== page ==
Most businesses are built from the ground up. It's fitting then, Ariana Marbley's career as a florist began with the soil, tending gardens alongside her grandfather in East Oakland.
"My love and appreciation for things that would grow out of the Earth," Marbley said. "I believe started there with him."
These days Marbley spins her magic with flowers in her Oakland garage, home base for her homegrown business Esscents of Flowers. After leaving a corporate gig at Chevron, she poured herself into her business -- expanding her clientele like the stretching petals of a flower.
And then the COVID-19 pandemic hit. The world froze. So did her business. Its brunt was immediate.
"Within one week all of my events were cancelled," she recalled.
But even sequestered at home with her husband and two young sons, the creativity seemed to be roiling inside her. She started clipping plants and flowers from the front yard, neighborhood beds and fields to assemble elaborate bouquets.
"I started to forage just to keep me sane and feeling connected and grounded," Marbley said, coaxing a bunch of dahlias into a vase.
As she tried to figure out how to weather the storm of COVID-19, a second storm formed on the horizon with the death of George Floyd. Demonstrators filled the streets of the nation, fueled with a rage that Marbley knew well growing up in Oakland. As a Black woman, she clamored for a way to lend voice to the rising protests and drew on a resource she knew well -- flowers.
She got the idea to give out yellow roses to Black people, as a symbolic way to let them know they were being seen and heard. She enlisted volunteers to help her hand them out.
"So all over Oakland there were people distributing yellow roses to Black men, women and children," Marbley said, "and the response was absolutely amazing."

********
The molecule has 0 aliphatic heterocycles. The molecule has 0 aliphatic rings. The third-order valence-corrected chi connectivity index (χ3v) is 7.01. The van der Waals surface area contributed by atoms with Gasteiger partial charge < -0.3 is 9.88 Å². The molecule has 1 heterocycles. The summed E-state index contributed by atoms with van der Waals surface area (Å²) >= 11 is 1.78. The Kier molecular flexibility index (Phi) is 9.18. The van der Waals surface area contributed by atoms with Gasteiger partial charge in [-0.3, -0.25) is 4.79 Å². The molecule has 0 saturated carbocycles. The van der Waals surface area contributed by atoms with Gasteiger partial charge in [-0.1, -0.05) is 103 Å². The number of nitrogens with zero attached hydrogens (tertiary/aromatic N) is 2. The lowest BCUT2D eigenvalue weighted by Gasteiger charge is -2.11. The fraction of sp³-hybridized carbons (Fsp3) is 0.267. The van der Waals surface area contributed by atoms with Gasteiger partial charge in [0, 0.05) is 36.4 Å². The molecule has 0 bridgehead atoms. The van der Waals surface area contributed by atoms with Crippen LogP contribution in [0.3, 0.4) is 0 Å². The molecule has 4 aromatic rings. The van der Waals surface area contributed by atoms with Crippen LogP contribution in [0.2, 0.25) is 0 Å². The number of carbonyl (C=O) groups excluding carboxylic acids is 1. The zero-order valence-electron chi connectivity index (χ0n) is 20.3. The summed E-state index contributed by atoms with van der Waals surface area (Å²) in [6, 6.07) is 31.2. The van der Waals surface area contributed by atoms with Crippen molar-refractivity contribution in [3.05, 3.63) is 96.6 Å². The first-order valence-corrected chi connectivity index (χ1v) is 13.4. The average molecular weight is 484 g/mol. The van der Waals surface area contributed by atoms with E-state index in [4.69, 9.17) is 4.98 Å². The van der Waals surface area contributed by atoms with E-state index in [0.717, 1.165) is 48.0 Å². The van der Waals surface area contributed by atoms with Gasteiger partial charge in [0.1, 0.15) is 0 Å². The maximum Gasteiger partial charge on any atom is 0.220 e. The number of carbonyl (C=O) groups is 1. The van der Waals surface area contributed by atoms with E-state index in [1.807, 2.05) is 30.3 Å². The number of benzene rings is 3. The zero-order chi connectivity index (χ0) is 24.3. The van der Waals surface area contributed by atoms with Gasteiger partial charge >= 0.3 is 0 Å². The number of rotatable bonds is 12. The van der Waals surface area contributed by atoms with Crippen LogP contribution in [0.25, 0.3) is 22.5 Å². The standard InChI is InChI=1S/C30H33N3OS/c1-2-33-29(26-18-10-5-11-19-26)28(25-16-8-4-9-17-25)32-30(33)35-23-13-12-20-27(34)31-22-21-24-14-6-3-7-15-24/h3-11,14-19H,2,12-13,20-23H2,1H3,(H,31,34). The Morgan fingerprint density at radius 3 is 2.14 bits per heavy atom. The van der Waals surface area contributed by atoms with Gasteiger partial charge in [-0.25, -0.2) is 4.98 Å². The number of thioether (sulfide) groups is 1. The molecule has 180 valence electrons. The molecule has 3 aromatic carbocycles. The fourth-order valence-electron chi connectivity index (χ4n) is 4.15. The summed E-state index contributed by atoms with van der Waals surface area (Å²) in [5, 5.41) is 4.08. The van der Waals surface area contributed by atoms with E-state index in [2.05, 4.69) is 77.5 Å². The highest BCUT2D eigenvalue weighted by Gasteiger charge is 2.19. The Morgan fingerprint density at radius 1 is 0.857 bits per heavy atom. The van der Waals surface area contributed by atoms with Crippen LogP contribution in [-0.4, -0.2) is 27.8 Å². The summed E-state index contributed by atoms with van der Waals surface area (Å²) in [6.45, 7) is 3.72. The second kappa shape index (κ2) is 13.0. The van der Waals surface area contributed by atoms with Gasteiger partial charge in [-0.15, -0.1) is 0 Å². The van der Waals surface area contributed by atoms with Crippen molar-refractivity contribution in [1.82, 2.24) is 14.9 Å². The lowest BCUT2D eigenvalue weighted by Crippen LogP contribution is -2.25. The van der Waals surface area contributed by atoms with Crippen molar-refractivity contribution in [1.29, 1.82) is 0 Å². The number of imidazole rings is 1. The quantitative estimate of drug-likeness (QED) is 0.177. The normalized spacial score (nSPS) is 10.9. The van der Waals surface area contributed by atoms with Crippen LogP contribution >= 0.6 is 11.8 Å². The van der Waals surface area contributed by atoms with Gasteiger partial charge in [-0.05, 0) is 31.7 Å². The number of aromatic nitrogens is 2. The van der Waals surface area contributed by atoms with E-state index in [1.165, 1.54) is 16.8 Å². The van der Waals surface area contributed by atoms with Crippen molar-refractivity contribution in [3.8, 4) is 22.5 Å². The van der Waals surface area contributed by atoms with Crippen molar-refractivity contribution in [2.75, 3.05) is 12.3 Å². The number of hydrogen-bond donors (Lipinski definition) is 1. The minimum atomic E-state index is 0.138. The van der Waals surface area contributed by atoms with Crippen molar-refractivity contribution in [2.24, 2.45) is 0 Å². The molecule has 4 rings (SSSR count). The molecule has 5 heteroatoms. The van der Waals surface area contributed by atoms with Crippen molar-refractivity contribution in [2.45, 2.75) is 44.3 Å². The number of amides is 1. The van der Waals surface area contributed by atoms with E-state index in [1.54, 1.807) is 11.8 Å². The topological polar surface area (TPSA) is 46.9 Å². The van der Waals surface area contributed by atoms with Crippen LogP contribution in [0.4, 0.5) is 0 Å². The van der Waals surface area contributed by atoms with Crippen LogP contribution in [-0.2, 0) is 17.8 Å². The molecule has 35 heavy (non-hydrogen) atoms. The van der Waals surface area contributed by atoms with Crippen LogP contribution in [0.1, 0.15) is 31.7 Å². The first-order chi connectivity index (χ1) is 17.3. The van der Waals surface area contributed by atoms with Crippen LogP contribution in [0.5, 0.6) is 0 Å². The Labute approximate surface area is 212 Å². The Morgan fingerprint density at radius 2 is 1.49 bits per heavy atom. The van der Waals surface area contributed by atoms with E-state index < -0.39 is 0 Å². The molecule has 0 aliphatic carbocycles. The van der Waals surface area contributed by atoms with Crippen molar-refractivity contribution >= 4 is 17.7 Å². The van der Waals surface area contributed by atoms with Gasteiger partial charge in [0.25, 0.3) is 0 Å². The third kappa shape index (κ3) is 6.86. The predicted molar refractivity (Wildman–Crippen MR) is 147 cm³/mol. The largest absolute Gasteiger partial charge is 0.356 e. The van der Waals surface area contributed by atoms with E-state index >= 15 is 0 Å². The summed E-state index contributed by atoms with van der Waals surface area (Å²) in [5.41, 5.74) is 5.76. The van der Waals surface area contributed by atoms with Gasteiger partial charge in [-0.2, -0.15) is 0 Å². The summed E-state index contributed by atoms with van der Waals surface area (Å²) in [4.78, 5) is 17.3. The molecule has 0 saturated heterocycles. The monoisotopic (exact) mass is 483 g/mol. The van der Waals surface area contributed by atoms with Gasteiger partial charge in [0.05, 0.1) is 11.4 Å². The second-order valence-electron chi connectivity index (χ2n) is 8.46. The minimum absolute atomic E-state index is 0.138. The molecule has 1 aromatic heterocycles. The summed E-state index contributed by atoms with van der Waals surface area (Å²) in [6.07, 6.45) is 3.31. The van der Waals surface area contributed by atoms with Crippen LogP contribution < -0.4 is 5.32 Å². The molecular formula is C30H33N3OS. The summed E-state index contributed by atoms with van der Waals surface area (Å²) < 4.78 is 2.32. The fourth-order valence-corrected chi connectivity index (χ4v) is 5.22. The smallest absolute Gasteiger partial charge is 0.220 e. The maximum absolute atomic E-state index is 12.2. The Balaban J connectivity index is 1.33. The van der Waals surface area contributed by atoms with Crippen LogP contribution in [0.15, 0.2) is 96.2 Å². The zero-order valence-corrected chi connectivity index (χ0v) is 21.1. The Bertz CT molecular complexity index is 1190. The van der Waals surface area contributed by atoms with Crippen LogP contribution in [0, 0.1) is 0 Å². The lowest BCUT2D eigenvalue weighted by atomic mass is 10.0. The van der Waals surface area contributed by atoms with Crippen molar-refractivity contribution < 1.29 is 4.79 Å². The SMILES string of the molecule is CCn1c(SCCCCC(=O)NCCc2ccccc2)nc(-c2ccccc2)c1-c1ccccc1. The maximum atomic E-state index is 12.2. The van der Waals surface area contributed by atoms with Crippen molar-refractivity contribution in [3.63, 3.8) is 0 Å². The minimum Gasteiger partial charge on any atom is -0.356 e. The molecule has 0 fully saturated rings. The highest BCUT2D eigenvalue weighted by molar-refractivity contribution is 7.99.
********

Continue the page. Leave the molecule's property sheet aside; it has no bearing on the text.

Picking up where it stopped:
Her own business began to see the fruits of the new consciousness, as a wave of new customers sought out Black owned businesses to support. Orders came from people from corners she didn't even recognize.
Yet even among the new support, the old world still seemed to rear its ugly head. She applied for PPE loans aimed at supporting businesses through the pandemic, but never got a response.
It was the embodiment of recent federal studies that showed Black-owned businesses were less likely to qualify for pandemic loans than white businesses. The reasoning was that Black business owners were less likely to have relationships with the banks.
Marbley recalled when she first started her business and walked into a bank to apply for a $5,000 seed loan.
"I remember going to several different banks and each one getting turned down," she said. "To be quite honest I didn't think that I was going to get a lot of money going into a bank just being a Black woman."
On a recent day as Marbley worked through a table full of flower orders, her young sons Jalen and Landen popped in and out of the garage, bouncing between virtual classes and playing with the neighborhood kids. She cajoled them into sweeping up the floor full of clippings.
"I feel proud for my mom that she accomplished her goals in life," Jalen offered before running off.
Though the big weddings are on hold, Marbley is seeing business bloom again. She is busy making home deliveries and sells bouquets through a neighborhood cafe.
"We have good days and we have bad days," Marbley said from behind a wall of vases. "But I have to remain hopeful."